This week indie rocker Ryan Adams delivered an unusual release: a full remake of Taylor Swift’s “1989,” consisting of cover versions of all the songs from her top-selling album. While Mr. Adams takes a musical homage to extreme lengths, the “cover” has been a basic bit of music-industry lingo for nearly 70 years.
As the U.S. emerged from World War II, big-band music gave way to pop songs with a focus on vocalists like Frank Sinatra and Peggy Lee. Competition heated up among the major labels to capture the burgeoning audience for pop music, as well as for the newly dubbed fields of “rhythm and blues” and “country and western.” The industry magazine Billboard ranked records according to record sales, radio airplay and jukebox spins.
The record labels developed a winning strategy: riding on the coattails of another label’s hit by rerecording it with their own artists. Billboard began referring to this practice as “coverage” as early as 1948, the idea being that labels sought to “cover” the consumer market by peddling different versions of a popular tune.
The term “coverage” soon entered Billboard’s capsule record reviews that attempted to predict which songs would do well on the charts. In 1949, when the Chicago singer and pianist Al Morgan found success on the hit parade with a pop rendition of “Jealous Heart,” Billboard assessed one of the many knockoffs: “ Jeffrey Clay does the solo honors in this good coverage of a current hit.”
As the snappy lingo of Billboard’s record reviewers got even snappier in the early 1950s, they began referring to such remakes as “cover jobs,” “cover versions” or simply “covers.” And the covers themselves were proliferating—now pop artists were covering R&B and country songs as well, as cultural reappropriations gave birth to rock ’n’ roll.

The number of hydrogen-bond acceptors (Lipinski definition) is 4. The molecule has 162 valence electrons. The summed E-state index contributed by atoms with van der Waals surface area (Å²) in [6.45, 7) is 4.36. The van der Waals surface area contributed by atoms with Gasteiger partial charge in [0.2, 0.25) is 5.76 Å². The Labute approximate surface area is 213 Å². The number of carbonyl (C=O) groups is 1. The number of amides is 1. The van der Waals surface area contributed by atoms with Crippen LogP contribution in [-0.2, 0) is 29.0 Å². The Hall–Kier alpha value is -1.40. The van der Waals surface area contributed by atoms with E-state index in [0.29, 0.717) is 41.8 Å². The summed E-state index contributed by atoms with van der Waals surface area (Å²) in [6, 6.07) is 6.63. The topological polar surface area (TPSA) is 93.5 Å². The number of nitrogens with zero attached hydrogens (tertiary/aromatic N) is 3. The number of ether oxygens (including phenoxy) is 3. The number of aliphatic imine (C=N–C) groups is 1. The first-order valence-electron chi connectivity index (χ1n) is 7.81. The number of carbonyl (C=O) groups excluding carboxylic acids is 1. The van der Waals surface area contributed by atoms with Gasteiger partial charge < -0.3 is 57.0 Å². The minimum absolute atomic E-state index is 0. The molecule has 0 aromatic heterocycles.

One notable example came in the spring of 1953, when Peacock Records released “Hound Dog,” penned by the young songwriting duo of Jerry Leiber and Mike Stoller and sung by Willie Mae “Big Mama” Thornton. As it shot up the R&B charts, “Little” Esther Phillips quickly remade “Hound Dog” for the Federal label. “This is a cover version of the Willie Mae Thornton disk, which has been one of the fastest breaking hits in some years,” Billboard wrote, adding, “This one will be hard-pressed to compete. It fails to build the same excitement of the original.”
Three years later a new version of the song would build unprecedented excitement, when Elvis Presley released his own rocking “Hound Dog.” It would go on to be one of the best-selling singles of all time.
But was Presley’s version even a “cover”? In her contribution to the 2010 essay collection “Play it Again: Cover Songs in Popular Music,” the sociologist Deena Weinstein argues that one criterion of a “cover” is that listeners know the original, and most Elvis fans were unaware of Thornton’s version. It’s safe to say, though, that anyone listening to Ryan Adams cover “1989” is quite familiar with Ms. Swift’s oeuvre.